The book reviewed here is ‘Human Evolution:A Very Short Introduction (Unabridged)’ by Bernard Wood and narrated by Gayle Hendrix. Hendrix narrates clearly and slowly conveying a relaxed approach to the interesting material in the book. I was impressed by the very clear objectives outlined in this audiobook which are obviously very helpful but not ubiquitous.
Wood starts with a brief look at the ancient Greek and Roman understanding of human origins together with later developments in the rennaissance. What I found particularly interesting was the discussion of Vesalius the anatomist. Vesalius wrote a textbook on human anatomy which became very influential although it was intriguing to hear that at the time other anatomists were diversifying their study of anatomy into humans, dogs and monkeys as opposed to focusing on human anatomy alone. Wood goes on to outline some of the methods that are used to date samples – direct and indirect methods. The direct methods use radioisotope dating methods, something which I have understood rather crudely. Here however Wood explains the pragmatics of this approach and I got an impression of how a palaeoanthropologist might begin to approach an excavation. With indirect methods use is made of identifying similar remains of animals and plant fauna and at sites. The resulting impression was that these approaches involved attention to the tiniest of details and that a wide knowledge base and multiple methodologies are used to derive conclusions. Wood takes the listener through the fossil record looking at candidate hominin species and then working through early and later hominins. He succinctly conveys the controversies in a number of areas and I was left with a better understanding of the subject while at the same time appreciating that it is a very complex area of study.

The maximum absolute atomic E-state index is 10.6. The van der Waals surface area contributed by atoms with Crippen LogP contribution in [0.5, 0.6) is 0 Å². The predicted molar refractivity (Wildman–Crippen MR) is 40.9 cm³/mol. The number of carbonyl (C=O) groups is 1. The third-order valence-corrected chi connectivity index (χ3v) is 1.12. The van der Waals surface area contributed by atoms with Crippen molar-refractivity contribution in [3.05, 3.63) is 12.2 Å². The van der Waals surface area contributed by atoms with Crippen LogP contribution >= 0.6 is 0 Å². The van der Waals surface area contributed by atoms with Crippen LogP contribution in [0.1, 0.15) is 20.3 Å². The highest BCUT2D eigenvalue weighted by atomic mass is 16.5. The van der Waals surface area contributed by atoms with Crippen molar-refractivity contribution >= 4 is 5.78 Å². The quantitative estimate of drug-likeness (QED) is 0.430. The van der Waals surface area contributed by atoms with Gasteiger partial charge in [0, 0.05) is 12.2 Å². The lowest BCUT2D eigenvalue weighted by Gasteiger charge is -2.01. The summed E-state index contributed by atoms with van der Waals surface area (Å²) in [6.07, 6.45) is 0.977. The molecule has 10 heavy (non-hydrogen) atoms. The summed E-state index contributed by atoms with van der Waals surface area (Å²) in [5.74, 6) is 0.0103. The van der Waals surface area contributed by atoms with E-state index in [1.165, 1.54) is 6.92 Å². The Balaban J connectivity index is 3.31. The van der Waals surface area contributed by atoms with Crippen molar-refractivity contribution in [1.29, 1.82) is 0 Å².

I thought this was a very good introduction to human evolution. I struggled at times in trying to follow the thread as I was focusing on the abundance of terms new to me with rather long names. However I would prefer this to having too little detail as it’s not too much trouble to listen to the book again. Wood covers a vast amount of material and succinctly places the listener into the world of the palaeoanthropologist. Human evolution is relevant to the emerging area of evolutionary psychiatry although it is too early to say what impact this area of study will have on the theoretical underpinnings of psychiatry.
Bernard Wood. Human Evolution: A Very Short Introduction (Unabridged). Audible Inc. 2009. Narrated by Gayle Hendrix.
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